According to the Diagnostic and Statistical Manual of Mental Disorders (DSM), a Major Depressive Disorder is a severe Mood Disorder that is characterized by a pervasive clinical depression and a series of associated symptoms. In order to diagnose this disorder correctly, the patient must present with either 1) depressed mood, or 2) markedly diminished interest or pleasure in all, or almost all, activities. In addition, both criterion 1 and/or 2 must be present “most of the day, nearly everyday.” If the doctor has not provided information in their report indicating that the patient had criterion 1 and/or 2 “most of the day, nearly everyday” then the patently obvious conclusion is the there is no agreement between the doctor’s history of the patient’s symptoms or complaints and the DSM criteria for a Major Depressive Disorder.
Friday, April 28, 2017
Instructions for Finding out if an MMPI-2 T-Score is Possible - Cross-Examining Psych Doctors, TIp #77
Pathological anxiety can be observed in a variety of ways during a face-to-face interview. Specifically, pathologically anxious individuals typically can be observed to exhibit a variety of narrative statements that express danger, threat, unpredictability, uncertainty and/or terror. Moreover, on direct observation their behavior is often characterized by jumpiness, restlessness, hand wringing, a strained voice, tremulousness, tension, motor hyperactivity, fidgeting, autonomic hyperactivity, vigilance, scanning and/or poor reality testing. In assessing the credibility of a psych report, you should check to see if the doctor provided a description of any such observations or any of the patient’s narrative statements supporting a pathological anxiety in their report.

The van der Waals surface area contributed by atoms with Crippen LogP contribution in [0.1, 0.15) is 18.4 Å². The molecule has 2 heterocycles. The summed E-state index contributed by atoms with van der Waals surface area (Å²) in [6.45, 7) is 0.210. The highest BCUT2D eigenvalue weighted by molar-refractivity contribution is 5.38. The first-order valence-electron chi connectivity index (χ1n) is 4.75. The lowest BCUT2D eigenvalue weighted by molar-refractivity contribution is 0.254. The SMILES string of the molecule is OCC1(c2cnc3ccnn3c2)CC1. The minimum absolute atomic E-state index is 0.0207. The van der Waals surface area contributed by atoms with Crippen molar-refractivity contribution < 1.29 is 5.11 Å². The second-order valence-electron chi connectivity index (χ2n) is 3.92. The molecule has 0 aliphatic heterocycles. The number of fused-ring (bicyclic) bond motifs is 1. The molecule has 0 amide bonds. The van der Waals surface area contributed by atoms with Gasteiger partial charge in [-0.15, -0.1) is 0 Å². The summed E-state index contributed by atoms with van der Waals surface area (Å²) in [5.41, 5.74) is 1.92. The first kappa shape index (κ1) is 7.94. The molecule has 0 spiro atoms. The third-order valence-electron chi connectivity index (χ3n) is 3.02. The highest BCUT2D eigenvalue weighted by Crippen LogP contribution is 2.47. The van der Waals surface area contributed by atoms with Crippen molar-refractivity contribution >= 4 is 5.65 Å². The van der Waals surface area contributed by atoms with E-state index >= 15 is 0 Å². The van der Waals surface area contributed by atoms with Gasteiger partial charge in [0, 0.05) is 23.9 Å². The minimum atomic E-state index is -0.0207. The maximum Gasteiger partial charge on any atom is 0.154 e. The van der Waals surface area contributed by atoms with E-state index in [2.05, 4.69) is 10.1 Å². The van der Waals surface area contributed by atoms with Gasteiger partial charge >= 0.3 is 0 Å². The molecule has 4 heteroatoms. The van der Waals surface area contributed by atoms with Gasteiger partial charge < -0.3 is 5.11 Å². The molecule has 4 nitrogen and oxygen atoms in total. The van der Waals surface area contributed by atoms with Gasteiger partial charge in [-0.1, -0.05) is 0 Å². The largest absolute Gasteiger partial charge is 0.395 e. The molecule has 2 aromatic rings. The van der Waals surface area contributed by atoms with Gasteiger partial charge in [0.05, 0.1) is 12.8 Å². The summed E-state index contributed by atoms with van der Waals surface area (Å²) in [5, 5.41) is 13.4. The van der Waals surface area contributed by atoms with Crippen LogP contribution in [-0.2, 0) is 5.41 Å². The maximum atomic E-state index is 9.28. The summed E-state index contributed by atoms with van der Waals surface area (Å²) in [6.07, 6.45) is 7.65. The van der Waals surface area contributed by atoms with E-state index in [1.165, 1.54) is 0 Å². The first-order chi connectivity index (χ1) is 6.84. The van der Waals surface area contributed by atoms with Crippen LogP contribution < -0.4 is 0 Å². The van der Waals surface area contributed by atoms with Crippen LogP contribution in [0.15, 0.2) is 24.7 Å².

Friday, April 14, 2017
The Symptom Checklist-90-Revised (SCL-90-R) is simply a symptom checklist in which the individual is presented with a list of symptoms or complaints that they can either endorse or deny. However, this test has no method for detecting an individual who is attempting to embellish or simulate their complaints. Further, the use of a symptom checklist is inappropriate in a medical-legal examination where the presentation of the list itself can be an encouragement to endorse items that do not reflect the individual’s status.
Wednesday, April 12, 2017
When reading a psych report you may find that the doctor provided “Rule Out” diagnoses. “Rule Out” diagnoses are used only when there is diagnostic uncertainty. With all due respect to the psych doctor who authored the report with “Rule Out” diagnoses, this indicates that they are unsure whether these diagnoses truly exist. Accordingly, it is unclear why a doctor would chose to write a comprehensive report without obtaining sufficient information to be certain about their diagnosis. However, it is clear that by adding “Rule Out” diagnoses to their diagnostic categories, the doctor has clouded the issue concerning the patient’s psychological state.